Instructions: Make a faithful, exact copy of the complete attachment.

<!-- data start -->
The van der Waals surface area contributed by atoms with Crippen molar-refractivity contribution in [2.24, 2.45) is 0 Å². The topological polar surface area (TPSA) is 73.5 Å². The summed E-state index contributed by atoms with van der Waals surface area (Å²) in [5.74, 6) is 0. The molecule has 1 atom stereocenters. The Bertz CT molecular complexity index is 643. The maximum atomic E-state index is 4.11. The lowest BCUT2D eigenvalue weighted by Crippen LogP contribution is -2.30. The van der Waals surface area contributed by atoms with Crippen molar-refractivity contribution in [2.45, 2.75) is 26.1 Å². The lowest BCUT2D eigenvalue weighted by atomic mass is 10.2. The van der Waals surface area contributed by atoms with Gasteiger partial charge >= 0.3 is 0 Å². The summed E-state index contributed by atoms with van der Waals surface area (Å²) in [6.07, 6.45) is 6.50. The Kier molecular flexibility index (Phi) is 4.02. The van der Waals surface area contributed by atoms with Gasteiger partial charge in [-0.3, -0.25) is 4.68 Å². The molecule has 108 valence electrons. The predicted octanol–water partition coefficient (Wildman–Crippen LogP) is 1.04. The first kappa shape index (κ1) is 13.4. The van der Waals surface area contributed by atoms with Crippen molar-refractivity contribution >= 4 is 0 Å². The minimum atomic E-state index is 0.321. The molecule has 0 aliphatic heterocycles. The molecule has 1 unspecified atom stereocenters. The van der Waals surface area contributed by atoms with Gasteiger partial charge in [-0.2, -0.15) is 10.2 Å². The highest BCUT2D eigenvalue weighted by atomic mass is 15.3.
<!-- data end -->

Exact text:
The van der Waals surface area contributed by atoms with Crippen molar-refractivity contribution in [2.24, 2.45) is 0 Å². The topological polar surface area (TPSA) is 73.5 Å². The summed E-state index contributed by atoms with van der Waals surface area (Å²) in [5.74, 6) is 0. The molecule has 1 atom stereocenters. The Bertz CT molecular complexity index is 643. The maximum atomic E-state index is 4.11. The lowest BCUT2D eigenvalue weighted by Crippen LogP contribution is -2.30. The van der Waals surface area contributed by atoms with Crippen molar-refractivity contribution in [2.45, 2.75) is 26.1 Å². The lowest BCUT2D eigenvalue weighted by atomic mass is 10.2. The van der Waals surface area contributed by atoms with Gasteiger partial charge >= 0.3 is 0 Å². The summed E-state index contributed by atoms with van der Waals surface area (Å²) in [6.07, 6.45) is 6.50. The Kier molecular flexibility index (Phi) is 4.02. The van der Waals surface area contributed by atoms with Gasteiger partial charge in [-0.3, -0.25) is 4.68 Å². The molecule has 108 valence electrons. The predicted octanol–water partition coefficient (Wildman–Crippen LogP) is 1.04. The first kappa shape index (κ1) is 13.4. The van der Waals surface area contributed by atoms with Crippen molar-refractivity contribution >= 4 is 0 Å². The minimum atomic E-state index is 0.321. The molecule has 0 aliphatic heterocycles. The molecule has 1 unspecified atom stereocenters. The van der Waals surface area contributed by atoms with Gasteiger partial charge in [-0.2, -0.15) is 10.2 Å². The highest BCUT2D eigenvalue weighted by atomic mass is 15.3.